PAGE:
With her blue eyes,

And a smile as of thy secrets,
Paradise!

Winter is here, and has not brought
The traveller of renown;

Why has he not come back again
To court and town?
Rumors and questionings pass
Up and down.

Is it only the wolves of the Northland
Know where his bones lie white?
Only the swans could tell us,

In southward flight?

Is it only the wind could whisper
To the night?

The queen sits still and smiling,
She hears the talk prevail,

She speaks no word, she gives no glance,
She tells no tale;

In the golden shadow always

She is pale.

HARRIET ELEANOR HAMILTON KING.

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For EIGHT DOLLARS, remitted directly to the Publishers, the LIVING AGE will be punctually forwarded for a year, free of postage.

Remittances should be made by bank draft or check, or by post-office money-order, if possible. If neither of these can be procured, the money should be sent in a registered letter. All postmasters are obliged to register letters when requested to do so. Drafts, checks and money-orders should be made payable to the order of LITTELL & Co.

Single Numbers of THE LIVING AGE, 18 cents.

THE CATACOMBS.

"Miles after miles of graves and not one word or sign of the gloominess of death." - Extract from Prof. Jules De Launay's Lecture.

MILES after miles of graves,

League after league of tombs,
And not one sign of spectre Death,
Waving his shadowy plumes;
Hope, beautiful and bright,
Spanning the arch above-
Faith, gentle overcoming faith,
And love, God's best gift, love.

For early Christians left

Their darlings to their rest, As mothers leave their little ones When the sun gilds the west; No mourning robes of black, No crape upon the doors, For the victorious palm-bearers, Who tread the golden floors.

Arrayed in garments white,

No mournful dirges pealing, Bearing green branches in their hands, Around the tomb they're kneeling; This was their marching song,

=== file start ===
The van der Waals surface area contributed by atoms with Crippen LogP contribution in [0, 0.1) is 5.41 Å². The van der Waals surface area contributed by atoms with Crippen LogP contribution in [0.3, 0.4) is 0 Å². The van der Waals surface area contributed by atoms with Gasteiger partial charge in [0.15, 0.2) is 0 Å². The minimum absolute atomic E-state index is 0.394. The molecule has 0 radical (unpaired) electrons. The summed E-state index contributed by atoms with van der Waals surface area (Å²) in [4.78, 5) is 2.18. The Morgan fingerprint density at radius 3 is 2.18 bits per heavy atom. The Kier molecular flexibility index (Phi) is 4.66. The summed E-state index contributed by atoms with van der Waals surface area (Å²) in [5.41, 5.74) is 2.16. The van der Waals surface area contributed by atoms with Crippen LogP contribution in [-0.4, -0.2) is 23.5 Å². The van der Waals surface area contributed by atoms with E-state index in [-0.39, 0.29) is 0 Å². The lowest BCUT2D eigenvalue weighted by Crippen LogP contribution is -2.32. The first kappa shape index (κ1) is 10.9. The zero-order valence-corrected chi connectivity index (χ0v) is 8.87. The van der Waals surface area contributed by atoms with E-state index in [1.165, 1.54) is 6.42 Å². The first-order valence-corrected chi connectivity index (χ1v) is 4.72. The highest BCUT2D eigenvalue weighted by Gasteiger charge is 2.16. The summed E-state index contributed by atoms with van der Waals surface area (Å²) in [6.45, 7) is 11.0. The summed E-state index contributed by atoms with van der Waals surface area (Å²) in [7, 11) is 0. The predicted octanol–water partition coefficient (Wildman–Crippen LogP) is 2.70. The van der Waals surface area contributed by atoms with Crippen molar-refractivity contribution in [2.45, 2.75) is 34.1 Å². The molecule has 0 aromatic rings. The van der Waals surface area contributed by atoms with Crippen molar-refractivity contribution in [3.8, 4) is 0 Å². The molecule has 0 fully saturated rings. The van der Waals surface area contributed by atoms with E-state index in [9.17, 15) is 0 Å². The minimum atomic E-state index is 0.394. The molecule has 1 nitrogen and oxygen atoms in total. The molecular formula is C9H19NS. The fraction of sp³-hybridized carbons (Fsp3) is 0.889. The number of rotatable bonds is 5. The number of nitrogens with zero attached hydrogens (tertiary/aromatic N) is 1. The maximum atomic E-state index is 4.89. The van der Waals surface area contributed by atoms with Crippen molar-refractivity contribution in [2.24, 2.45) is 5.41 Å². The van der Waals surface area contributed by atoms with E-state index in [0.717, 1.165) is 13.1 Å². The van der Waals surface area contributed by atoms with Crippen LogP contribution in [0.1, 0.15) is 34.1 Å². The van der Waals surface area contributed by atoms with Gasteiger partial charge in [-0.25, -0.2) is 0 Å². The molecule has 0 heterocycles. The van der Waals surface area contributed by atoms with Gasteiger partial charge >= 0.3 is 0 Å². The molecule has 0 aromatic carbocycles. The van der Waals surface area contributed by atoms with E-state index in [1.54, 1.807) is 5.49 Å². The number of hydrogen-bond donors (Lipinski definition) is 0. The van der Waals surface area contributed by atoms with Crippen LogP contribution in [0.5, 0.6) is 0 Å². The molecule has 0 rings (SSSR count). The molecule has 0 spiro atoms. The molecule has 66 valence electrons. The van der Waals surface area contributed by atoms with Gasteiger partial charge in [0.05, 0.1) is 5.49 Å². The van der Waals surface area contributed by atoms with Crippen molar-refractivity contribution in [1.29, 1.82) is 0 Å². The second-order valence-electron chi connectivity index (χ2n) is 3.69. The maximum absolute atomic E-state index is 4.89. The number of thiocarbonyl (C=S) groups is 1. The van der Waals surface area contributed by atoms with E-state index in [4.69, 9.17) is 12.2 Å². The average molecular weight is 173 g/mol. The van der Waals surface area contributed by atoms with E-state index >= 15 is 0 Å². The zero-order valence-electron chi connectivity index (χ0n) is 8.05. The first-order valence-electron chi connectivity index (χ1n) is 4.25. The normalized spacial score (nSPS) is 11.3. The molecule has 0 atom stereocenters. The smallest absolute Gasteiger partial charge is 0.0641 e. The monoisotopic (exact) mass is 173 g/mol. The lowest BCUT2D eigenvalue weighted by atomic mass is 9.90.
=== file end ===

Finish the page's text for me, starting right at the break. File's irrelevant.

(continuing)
"By death we are not holden," And this their glorious funeral hymn, "Jerusalem the golden."

Beautiful girls sleep there,

Waiting the Bridegroom's call, Each lamp is burning brilliantly, While the bright shadows fall; And baby martyrs passed

Straight to the great I AM, While sturdier soldiers carved o'er each, "Victor, God's little lamb."

Miles after miles of graves,

League after league of tombs,

The Cross upon each conqueror's brow,
Lights up the Catacombs;

"Tis in this sign we conquer,"
Sounds on the blood-stained track,
"'Tis in this sign we conquer,"
We gladly answer back.

Golden Hours.

THE FASHIONABLE FLOWER.

A DAFFODIL IDYL

LET it be as Fashion wills

In the Park, or in the RowNothing wear but Daffodils!

In the valley, on the hills,

In the street, where'er you go – Let it be as Fashion wills.

Though the east wind blights and clills,
Though we think of frost and snow,
Nothing wear but Daffodils!

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winds,

As little babes in tender keeping grow,
Some narrow gorge each flowery limit binds;
Thus we from childish eyes hide elder woe.
The vales are thick with corn, with plenty
shine;

Thus should the children smile in sunny glee,
For One hath blessed them with a love divine,
The untried pilgrims of life's stormy sea.
Though rough winds cannot enter, gentle rain
Refreshes the green vale, till springs arise,
Their source the snow-clad hills; so age should
gain,

By gentle teaching, childhood's eager eyes.
Rain fills the pools, the thirsty vale is blest;
Thus should the children thrive, by love ca-
ressed.